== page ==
ERIC Number: ED173759
Record Type: RIE
Publication Date: 1976-Aug
Reference Count: 0
Pitfalls in the Use of Readability Formulas by Classroom Teachers.
Kingston, Albert J.
Among the problems of using readability formulas in education are: reporting standardized scores as grade levels is often meaningless since in a single grade classroom there may be children reading two or three grades above or below grade placement; social mobility, busing policies, and changed patterns of living have increased the heterogeneity of classrooms; and such formulas do not measure motivation. In addition, readability formulas tend to measure the number of multisyllabic words, the length of sentences, whether the sentences are complex or simple, and the percentage of familiar and unfamiliar words while paying little attention to the author's style. Such obstacles to understanding as figurative language, short but abstract words, and specialized vocabulary also are not measured by readability formulas. As a general rule, readability formulas are best used to get a general idea concerning the type of person who might be able to read and understand a given article or story but it is dangerous to use them exclusively to match a pupil with a story or book. (TJ)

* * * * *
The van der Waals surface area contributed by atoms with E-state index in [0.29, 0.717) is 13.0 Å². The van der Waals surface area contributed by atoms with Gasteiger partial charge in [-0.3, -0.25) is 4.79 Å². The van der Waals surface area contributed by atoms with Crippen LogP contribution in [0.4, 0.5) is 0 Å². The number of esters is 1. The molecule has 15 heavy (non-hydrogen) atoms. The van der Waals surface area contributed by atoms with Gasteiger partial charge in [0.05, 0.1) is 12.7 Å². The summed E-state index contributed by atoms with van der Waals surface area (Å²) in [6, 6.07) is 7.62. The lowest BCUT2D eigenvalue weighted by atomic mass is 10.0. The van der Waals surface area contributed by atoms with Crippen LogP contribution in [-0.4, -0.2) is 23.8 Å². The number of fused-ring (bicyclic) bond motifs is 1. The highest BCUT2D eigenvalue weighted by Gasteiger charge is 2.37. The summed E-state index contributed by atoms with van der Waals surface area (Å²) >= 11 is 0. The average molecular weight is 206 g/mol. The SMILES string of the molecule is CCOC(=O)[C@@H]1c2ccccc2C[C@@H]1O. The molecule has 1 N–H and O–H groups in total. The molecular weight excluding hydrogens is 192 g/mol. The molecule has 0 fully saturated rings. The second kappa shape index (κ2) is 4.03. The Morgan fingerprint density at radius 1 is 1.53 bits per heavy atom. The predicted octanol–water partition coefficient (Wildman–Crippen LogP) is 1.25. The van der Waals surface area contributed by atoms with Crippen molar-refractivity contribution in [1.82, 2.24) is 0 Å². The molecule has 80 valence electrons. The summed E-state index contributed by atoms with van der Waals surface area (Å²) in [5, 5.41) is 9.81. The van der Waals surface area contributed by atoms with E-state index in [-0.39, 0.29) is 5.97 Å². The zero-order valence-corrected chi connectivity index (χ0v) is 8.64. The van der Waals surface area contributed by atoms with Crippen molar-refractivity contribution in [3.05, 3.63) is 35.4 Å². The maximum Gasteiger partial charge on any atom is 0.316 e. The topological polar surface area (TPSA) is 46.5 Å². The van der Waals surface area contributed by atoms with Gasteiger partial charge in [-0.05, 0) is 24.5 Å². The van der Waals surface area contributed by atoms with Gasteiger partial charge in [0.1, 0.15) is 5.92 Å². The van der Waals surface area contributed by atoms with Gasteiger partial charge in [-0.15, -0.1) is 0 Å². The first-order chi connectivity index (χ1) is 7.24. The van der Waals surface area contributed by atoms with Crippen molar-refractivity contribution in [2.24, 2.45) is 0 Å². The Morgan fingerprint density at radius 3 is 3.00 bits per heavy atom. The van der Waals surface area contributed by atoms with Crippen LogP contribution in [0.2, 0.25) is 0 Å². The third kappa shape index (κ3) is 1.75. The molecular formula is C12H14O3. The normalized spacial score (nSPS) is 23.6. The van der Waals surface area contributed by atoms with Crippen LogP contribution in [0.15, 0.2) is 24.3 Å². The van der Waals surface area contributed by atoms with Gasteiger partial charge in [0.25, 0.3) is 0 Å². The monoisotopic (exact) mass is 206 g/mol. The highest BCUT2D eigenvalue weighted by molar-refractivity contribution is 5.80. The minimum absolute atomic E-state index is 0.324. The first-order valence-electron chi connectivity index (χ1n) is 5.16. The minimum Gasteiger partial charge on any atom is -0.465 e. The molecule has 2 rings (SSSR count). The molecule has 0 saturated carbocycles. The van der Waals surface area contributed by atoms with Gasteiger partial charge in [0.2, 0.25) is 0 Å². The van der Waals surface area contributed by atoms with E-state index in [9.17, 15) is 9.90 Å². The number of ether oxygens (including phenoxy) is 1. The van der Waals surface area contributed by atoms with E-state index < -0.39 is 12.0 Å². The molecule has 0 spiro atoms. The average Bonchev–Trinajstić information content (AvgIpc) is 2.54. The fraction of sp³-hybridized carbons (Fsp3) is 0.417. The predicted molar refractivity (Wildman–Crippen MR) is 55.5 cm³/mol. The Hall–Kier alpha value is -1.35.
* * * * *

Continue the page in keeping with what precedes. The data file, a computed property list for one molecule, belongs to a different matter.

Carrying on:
Publication Type: Opinion Papers; Speeches/Meeting Papers
Education Level: N/A
Authoring Institution: N/A
Note: Paper presented at the Annual Meeting of the World Congress on Reading (6th, Singapore, August 17-19, 1976)